IN June 1944, the French village of Oradour-sur-Glane was razed and 642 of its residents, women and children included, were massacred by a Nazi Waffen-SS company.
After the war, Charles de Gaulle ordered the ruins be maintained as a permanent war memorial. For some years now, Aleppo has seemed, though on an entirely different scale, a modern, dystopian Oradour-sur-Glane in the making.
Tragically, yesterday’s warning-cum-plea from the UN’s human rights office that pro-Syrian regime forces have, in the final rebel strongholds of eastern Aleppo, been executing civilians on the spot, makes that comparison all the more valid and chilling. Jens Laerke, a UN spokesman, said it appeared as if there had been a “complete meltdown of humanity“ in the once-magnificent city.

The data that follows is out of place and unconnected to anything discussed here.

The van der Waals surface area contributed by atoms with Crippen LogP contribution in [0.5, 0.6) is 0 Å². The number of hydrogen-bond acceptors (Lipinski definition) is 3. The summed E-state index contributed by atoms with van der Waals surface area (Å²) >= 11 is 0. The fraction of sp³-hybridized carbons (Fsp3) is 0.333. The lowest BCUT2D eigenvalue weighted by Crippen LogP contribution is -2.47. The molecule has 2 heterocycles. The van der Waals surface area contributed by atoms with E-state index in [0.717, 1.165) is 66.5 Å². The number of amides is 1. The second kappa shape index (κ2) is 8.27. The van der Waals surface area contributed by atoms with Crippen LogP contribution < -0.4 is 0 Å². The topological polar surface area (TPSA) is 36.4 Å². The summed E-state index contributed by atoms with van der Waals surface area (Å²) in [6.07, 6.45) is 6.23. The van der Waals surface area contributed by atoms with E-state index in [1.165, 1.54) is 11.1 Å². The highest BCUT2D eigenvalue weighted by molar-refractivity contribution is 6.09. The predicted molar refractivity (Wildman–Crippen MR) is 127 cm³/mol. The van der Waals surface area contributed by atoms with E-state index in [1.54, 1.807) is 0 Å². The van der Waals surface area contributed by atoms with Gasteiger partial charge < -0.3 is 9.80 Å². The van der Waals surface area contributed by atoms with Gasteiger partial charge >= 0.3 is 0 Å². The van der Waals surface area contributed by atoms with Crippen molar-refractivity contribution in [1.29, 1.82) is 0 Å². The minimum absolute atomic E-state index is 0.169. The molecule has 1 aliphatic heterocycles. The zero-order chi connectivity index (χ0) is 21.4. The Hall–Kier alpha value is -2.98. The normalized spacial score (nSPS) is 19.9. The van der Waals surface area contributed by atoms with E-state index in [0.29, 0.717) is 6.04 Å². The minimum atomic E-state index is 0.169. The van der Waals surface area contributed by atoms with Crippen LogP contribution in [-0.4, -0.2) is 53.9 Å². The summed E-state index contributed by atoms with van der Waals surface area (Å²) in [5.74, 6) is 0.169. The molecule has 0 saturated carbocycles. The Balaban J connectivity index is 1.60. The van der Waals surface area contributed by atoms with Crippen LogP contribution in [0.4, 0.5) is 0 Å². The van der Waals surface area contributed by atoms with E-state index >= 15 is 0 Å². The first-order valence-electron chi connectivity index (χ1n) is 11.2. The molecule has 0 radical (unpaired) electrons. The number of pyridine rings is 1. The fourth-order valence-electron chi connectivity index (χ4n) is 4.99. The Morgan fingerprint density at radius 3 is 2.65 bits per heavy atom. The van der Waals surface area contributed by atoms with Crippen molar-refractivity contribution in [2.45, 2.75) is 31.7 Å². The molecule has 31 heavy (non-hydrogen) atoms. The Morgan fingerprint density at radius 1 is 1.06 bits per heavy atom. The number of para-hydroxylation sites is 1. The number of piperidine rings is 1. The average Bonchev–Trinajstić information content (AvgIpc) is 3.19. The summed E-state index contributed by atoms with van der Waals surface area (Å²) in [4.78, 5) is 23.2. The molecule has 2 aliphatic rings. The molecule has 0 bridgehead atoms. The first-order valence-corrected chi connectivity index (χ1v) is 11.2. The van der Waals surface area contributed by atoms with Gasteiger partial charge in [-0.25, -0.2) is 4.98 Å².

This has been a brutal, savage war — which one is not? — and it has dragged on so very long that innocence is in pretty short supply on either side — or among the puppeteer superpowers backing one side against the other. Against that backdrop, yesterday’s announcement by Tánaiste Frances Fitzgerald that Ireland will accept 4,000 Syrian refugees is entirely appropriate and welcome. This will, in today’s build-a-wall climate, provoke some protest, some justified fears around integration, and other obvious challenges, but in the face of the horror unfolding in Aleppo, anything less would represent cruel indifference, hypocrisy, and cowardice.
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